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Example pre-requisite configuration

Creating the Kubernetes cluster is outside the scope of this guide.

Refer to: Microsoft Azure AKS documentation. The ability of creating AKS clusters with Windows support is currently in Preview. If you have multiple accounts in Azure then you will need to use the az account set -s <AccountName> so that you can set the right context for the deployment.

You must have:

  • a local install of kubectl configured to talk to the cluster
  • a local install of the CLI for helm.
  1. Create a service account. If you are using RBAC in your Kubernetes cluster you will need to grant permissions to Tiller for it to be able to create resources in the cluster. Check Helm’s documentation. In test environments, you may consider just granting Tiller cluster admin permissions:

    • Create a file with the following content

        apiVersion: v1
        kind: ServiceAccount
        metadata:
            name: tiller
            namespace: kube-system
        ---
        apiVersion: rbac.authorization.k8s.io/v1
        kind: ClusterRoleBinding
        metadata:
            name: tiller
        roleRef:
            apiGroup: rbac.authorization.k8s.io
            kind: ClusterRole
            name: cluster-admin
        subjects:
        -   kind: ServiceAccount
            name: tiller
            namespace: kube-system
      

      In production scenarios you will have to be more restrictive with the permissions. See Helm’s documentation for advice on security for production environments

    • Run kubectl apply -f <path-of-file> to create the role binding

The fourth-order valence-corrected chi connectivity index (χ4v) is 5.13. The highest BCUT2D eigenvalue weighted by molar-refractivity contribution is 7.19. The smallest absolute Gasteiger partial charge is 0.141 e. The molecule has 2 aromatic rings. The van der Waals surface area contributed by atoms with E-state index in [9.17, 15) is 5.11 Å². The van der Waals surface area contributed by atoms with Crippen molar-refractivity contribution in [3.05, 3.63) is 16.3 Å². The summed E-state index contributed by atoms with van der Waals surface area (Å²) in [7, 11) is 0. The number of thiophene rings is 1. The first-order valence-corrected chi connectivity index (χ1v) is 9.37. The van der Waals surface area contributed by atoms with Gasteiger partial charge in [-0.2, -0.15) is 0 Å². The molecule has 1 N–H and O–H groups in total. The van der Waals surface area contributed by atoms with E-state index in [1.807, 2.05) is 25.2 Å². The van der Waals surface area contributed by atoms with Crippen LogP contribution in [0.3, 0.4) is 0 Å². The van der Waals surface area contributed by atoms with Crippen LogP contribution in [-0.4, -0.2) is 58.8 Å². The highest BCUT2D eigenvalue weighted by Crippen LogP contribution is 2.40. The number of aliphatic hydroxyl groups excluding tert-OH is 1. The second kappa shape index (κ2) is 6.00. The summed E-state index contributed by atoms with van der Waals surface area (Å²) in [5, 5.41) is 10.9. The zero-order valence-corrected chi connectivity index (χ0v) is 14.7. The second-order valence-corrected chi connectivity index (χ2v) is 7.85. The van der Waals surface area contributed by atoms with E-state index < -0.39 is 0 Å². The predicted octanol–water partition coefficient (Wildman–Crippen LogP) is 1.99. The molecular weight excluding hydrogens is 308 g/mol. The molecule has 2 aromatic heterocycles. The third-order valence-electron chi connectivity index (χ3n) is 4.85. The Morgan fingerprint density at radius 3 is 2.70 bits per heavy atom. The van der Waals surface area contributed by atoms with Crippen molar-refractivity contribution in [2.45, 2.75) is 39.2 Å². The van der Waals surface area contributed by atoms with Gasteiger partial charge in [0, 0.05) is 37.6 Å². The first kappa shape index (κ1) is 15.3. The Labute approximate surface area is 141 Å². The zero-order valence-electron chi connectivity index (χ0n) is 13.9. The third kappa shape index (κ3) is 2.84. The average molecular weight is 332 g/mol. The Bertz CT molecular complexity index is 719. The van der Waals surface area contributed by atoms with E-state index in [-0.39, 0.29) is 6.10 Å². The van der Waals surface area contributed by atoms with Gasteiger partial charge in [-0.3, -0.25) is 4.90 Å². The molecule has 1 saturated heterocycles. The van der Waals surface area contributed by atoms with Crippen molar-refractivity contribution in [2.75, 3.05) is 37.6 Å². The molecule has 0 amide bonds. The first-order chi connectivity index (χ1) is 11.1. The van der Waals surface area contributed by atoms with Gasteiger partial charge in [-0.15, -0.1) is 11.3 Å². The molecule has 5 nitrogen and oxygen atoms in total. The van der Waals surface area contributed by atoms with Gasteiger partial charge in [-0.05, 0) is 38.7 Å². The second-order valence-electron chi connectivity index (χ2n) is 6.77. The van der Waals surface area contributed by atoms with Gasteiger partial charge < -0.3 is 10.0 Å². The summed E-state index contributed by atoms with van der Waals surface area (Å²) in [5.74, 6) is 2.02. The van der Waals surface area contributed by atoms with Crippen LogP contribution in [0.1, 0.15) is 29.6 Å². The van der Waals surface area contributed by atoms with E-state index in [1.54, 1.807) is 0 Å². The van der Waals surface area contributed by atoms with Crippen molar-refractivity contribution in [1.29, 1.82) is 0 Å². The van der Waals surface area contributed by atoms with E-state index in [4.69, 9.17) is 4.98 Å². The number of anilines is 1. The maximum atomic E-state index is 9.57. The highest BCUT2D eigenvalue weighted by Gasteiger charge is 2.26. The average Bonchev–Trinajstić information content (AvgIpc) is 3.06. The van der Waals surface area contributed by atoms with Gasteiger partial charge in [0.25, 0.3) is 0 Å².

If not using RBAC, you will need to run the following

     kubectl create serviceaccount --namespace kube-system tiller
        
     kubectl create clusterrolebinding tiller-cluster-rule --clusterrole=cluster-admin --serviceaccount=kube-system:tiller
        
     kubectl patch deploy --namespace kube-system tiller-deploy -p '{"spec":{"template":{"spec":{"serviceAccount":"tiller"}}}}
    
  2. If using RBAC, execute helm init --service-account tiller. This will install Tiller in the cluster, so you can install helm charts directly. If not using RBAC, do not use the service account parameter.

  3. Install the ingress controller:
     helm install stable/nginx-ingress \
         --namespace ingress \
         --name ingress  \
         --set rbac.create="true" \
    

    After a while the ingress controller will have a public IP that can be used to access the cluster. If you don’t want a public IP (because you have something else, like an application gateway in front of it), you can modify the installation of the ingress controller in the step above - see Helm chart documentation (controller.service.loadBalancerIP).

  4. To retrieve the public IP:

     kubectl get svc -n ingress -o wide -l 'component=controller'
    

    In your own DNS, configure that IP to whatever host you want to use for CluedIn. You could map it to a wildcard record; alternatively you can use more specific entries.

  5. Create a secret with your docker hub login credentials:

     kubectl create secret docker-registry  docker-registry-key \
         --docker-server='<repository-url>' \
         --docker-username='<your username>' \
         --docker-password='<your password>' \
         --docker-email='<your email>'
    

    For Docker Hub, the repository-url is docker.io. You should request access to the CluedIn Docker Hub repo for those credentials so you can pull the private Docker images with the application.

  6. Register the CluedIn helm chart

     helm repo add cluedin https://cluedin-io.github.io/CluedIn.Helm
     helm repo update
    

NOTE: You can also place secrets into a Vault or Key Vault from your cloud provider of choice.

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